Ashaye: With better funding, Nigeria can make huge revenue from museums, bigger than oil

Ibironke Ashaye has contributed to the development of Nigerian museums, especially in the areas of exhibition and documentation of cultural collections across the country.

Ibironke Ashaye has contributed to the development of Nigerian museums, especially in the areas of exhibition and documentation of cultural collections across the country. The former Chair, Committee on Inventory of Collections in the National Commission for Museum and Monuments (NCMM), curated the historical pieces of the renowned, traditional art collector, Femi Akinsanya, at the just-concluded African Culture and Design Festival (ACDF) 2017 held in Lagos. She spoke to OMIKO AWA on museums and the challenges facing the sector

How did you get into museum management, which most people describe as a dead zone?
I have always been interested in archaeology right from my university days. Besides, I studied history and archaeology. So, when government was recruiting officers from the university, I indicated interest and was employed in 1976. I worked with the museum for 35 years, where I rose from Curator One to Director. Within this period, I have worked in four different museums. Aside the National Museum, Onikan, Lagos, I verifiably started the others in IIorin, Ife, Ibadan and Abuja. I worked at these places and retired until this opportunity came for me to handle this project.

What are some of the challenges facing the development of museums in the country?
When I look at Nigerians and the Europeans, I must tell you that the Europeans value some of these antiquities more than we do. My experience in Europe, where I had my post-graduate degrees and worked in six different museums tells me this. The whites value these archival materials more. In fact, they hold them in high esteem. But in Africa, especially Nigeria, many of us see them as being demonic and have to avoid them. The Christians would not want to touch these items, including some of the museum staff. You will hear them say they cannot enter the store, where these objects are kept. The major problem remains that we have not come to the realisation that these items are part of our beliefs and traditions. Our current social behaviour is not commendable because we have abandoned our traditional beliefs. Our social control is weak, which is the reason we are experiencing all sort of things now. In those days, members of the Ogboni society used to serve as court marshals and fierce-looking masquerades do come out to mention names of people who have committed one evil or the other and such people are usually disgraced. The Oro also exposed evil deeds, but all these are now lacking and the society is seriously paying the price.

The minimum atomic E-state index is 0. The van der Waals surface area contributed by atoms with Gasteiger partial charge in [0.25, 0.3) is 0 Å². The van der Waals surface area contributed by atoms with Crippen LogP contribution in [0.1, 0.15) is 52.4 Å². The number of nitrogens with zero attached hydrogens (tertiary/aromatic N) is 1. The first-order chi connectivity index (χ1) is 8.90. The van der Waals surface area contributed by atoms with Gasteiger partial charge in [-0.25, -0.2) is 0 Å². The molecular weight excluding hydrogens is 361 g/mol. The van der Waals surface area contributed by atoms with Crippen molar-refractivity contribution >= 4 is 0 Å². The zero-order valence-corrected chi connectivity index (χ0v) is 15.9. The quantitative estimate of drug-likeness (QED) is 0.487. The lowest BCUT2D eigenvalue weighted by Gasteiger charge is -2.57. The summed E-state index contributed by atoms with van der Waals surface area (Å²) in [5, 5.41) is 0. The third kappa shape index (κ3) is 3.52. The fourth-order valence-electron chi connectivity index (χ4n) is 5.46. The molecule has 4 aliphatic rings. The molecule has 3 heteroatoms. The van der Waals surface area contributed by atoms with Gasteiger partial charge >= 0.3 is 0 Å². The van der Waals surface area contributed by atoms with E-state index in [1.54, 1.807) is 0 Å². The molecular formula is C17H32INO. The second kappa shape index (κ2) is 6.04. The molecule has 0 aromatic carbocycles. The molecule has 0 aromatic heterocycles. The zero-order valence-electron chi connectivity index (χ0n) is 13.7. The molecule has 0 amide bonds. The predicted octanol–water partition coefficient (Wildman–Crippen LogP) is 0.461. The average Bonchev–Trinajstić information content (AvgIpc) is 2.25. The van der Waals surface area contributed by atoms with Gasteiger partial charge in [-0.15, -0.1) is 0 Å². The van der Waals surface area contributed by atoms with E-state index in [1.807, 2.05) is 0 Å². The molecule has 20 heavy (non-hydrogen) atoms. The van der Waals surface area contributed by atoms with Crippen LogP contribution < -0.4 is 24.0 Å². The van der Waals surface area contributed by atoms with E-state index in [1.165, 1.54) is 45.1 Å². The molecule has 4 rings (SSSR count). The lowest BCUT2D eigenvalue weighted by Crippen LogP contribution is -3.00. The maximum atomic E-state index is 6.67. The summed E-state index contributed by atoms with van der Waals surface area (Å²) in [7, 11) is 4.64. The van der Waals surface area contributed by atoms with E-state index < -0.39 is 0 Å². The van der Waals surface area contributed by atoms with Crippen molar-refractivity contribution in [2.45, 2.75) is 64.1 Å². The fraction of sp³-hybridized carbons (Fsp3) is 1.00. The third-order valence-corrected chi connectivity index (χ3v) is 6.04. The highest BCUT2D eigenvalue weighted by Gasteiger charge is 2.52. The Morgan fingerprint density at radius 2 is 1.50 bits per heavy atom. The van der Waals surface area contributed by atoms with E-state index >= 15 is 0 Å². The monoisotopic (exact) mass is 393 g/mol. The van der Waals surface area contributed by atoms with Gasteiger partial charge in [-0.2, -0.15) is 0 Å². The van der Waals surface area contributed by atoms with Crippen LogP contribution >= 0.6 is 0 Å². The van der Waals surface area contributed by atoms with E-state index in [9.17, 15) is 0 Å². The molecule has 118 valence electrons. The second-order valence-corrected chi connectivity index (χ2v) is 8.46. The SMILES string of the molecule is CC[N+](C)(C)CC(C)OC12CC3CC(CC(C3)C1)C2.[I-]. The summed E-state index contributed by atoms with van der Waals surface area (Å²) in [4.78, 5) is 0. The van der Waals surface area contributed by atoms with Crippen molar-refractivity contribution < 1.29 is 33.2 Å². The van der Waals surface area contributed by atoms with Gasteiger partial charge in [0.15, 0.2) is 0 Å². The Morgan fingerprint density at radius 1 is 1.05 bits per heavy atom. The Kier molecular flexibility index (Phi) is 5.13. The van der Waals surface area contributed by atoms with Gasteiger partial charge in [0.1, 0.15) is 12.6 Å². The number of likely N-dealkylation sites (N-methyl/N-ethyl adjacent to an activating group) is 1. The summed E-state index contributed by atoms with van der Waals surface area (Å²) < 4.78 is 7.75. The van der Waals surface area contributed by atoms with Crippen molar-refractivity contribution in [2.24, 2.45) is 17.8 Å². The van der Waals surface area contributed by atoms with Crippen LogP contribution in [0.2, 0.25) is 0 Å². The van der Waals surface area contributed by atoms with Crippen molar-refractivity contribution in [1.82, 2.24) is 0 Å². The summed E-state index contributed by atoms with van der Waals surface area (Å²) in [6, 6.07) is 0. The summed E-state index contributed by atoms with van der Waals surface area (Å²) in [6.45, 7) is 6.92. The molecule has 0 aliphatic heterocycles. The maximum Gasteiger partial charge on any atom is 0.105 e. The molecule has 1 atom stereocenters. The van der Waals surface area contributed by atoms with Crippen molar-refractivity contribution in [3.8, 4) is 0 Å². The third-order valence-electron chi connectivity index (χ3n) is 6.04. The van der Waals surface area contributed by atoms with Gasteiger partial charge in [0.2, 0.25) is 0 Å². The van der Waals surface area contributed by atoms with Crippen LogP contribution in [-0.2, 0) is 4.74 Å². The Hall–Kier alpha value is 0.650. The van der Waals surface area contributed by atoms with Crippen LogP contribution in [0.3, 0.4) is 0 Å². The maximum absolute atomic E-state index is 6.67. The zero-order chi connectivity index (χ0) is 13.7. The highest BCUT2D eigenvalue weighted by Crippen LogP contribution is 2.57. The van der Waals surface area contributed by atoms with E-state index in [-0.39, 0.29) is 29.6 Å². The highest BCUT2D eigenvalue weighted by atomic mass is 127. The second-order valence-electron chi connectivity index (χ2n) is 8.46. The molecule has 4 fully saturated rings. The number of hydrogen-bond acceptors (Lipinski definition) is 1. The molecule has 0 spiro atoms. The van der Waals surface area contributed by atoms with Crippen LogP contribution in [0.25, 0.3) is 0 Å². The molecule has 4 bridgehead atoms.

Secondly, we are losing huge sums of money in revenue for not properly preserving them for tourists to see. It is a good way of also telling our history.

Members of these secret societies are also themselves corrupt. How can the situation be redressed?
When you say secret societies, you should know that there is the real Ogboni and the Reformed Ogboni Fraternity. The traditional Ogboni is the real one; it is different from the Reformed Ogboni and if you want to know what is happening in society, go to them and they will tell you because they still exist the way they are. Some of their emblems are with us in the museum. They have ways of passing judgment on members and non-members and also sanitising society. I am not a member, but from my interactions and observations with some of their members, I have come to conclude that they keep their rules to the letter and have great regard for one another. What most people, including some museum staff, do not know is that these antiquities have lost their potency. They are no longer what they used to be when they were in shrines and objects of worship. This is the reason anybody, including women and children, can touch them. When I was at the National Museum, Lagos, I worked in the store and in the store were sponges some people have used to bath members of their dead relatives and other loved ones. I was not afraid of them and other similar items.

Of what value are such items in the museum?
Such items have some positive connotation in the traditional setting. The sponge they used to bath my mother, who died at the age of 95, was given to us, the children. We were asked to use it, but I never did. Everything has its connotation in the traditional setting, but Christianity is destroying them.

How were you able to keep your Christian faith, while looking over these antiquities, especially as some of your fellow Christians run away from them?